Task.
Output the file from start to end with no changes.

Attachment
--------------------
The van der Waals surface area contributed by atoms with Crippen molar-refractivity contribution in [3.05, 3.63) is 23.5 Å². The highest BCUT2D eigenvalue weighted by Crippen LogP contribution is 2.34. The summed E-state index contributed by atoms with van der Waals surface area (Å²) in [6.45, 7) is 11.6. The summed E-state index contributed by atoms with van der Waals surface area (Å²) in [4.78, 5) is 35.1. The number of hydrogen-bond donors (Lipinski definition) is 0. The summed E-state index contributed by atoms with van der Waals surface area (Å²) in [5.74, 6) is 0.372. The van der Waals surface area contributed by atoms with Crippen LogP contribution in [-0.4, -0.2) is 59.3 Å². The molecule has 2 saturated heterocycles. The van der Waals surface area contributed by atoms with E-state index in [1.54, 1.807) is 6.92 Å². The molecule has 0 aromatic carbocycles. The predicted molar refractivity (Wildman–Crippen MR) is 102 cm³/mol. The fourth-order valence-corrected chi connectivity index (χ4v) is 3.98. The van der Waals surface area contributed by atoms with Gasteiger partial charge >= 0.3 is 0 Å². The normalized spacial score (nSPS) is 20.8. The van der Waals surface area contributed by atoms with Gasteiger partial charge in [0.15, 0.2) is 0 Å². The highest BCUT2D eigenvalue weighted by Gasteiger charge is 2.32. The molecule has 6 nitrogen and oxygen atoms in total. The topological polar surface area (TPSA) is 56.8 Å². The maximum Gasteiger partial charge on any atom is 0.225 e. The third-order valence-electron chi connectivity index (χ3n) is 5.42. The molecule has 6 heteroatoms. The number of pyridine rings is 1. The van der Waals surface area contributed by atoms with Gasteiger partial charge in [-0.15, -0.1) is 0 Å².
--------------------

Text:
The van der Waals surface area contributed by atoms with Crippen molar-refractivity contribution in [3.05, 3.63) is 23.5 Å². The highest BCUT2D eigenvalue weighted by Crippen LogP contribution is 2.34. The summed E-state index contributed by atoms with van der Waals surface area (Å²) in [6.45, 7) is 11.6. The summed E-state index contributed by atoms with van der Waals surface area (Å²) in [4.78, 5) is 35.1. The number of hydrogen-bond donors (Lipinski definition) is 0. The summed E-state index contributed by atoms with van der Waals surface area (Å²) in [5.74, 6) is 0.372. The van der Waals surface area contributed by atoms with Crippen LogP contribution in [-0.4, -0.2) is 59.3 Å². The molecule has 2 saturated heterocycles. The van der Waals surface area contributed by atoms with E-state index in [1.54, 1.807) is 6.92 Å². The molecule has 0 aromatic carbocycles. The predicted molar refractivity (Wildman–Crippen MR) is 102 cm³/mol. The fourth-order valence-corrected chi connectivity index (χ4v) is 3.98. The van der Waals surface area contributed by atoms with Gasteiger partial charge >= 0.3 is 0 Å². The normalized spacial score (nSPS) is 20.8. The van der Waals surface area contributed by atoms with Gasteiger partial charge in [0.15, 0.2) is 0 Å². The highest BCUT2D eigenvalue weighted by Gasteiger charge is 2.32. The molecule has 6 nitrogen and oxygen atoms in total. The topological polar surface area (TPSA) is 56.8 Å². The maximum Gasteiger partial charge on any atom is 0.225 e. The third-order valence-electron chi connectivity index (χ3n) is 5.42. The molecule has 6 heteroatoms. The number of pyridine rings is 1. The van der Waals surface area contributed by atoms with Gasteiger partial charge in [-0.15, -0.1) is 0 Å².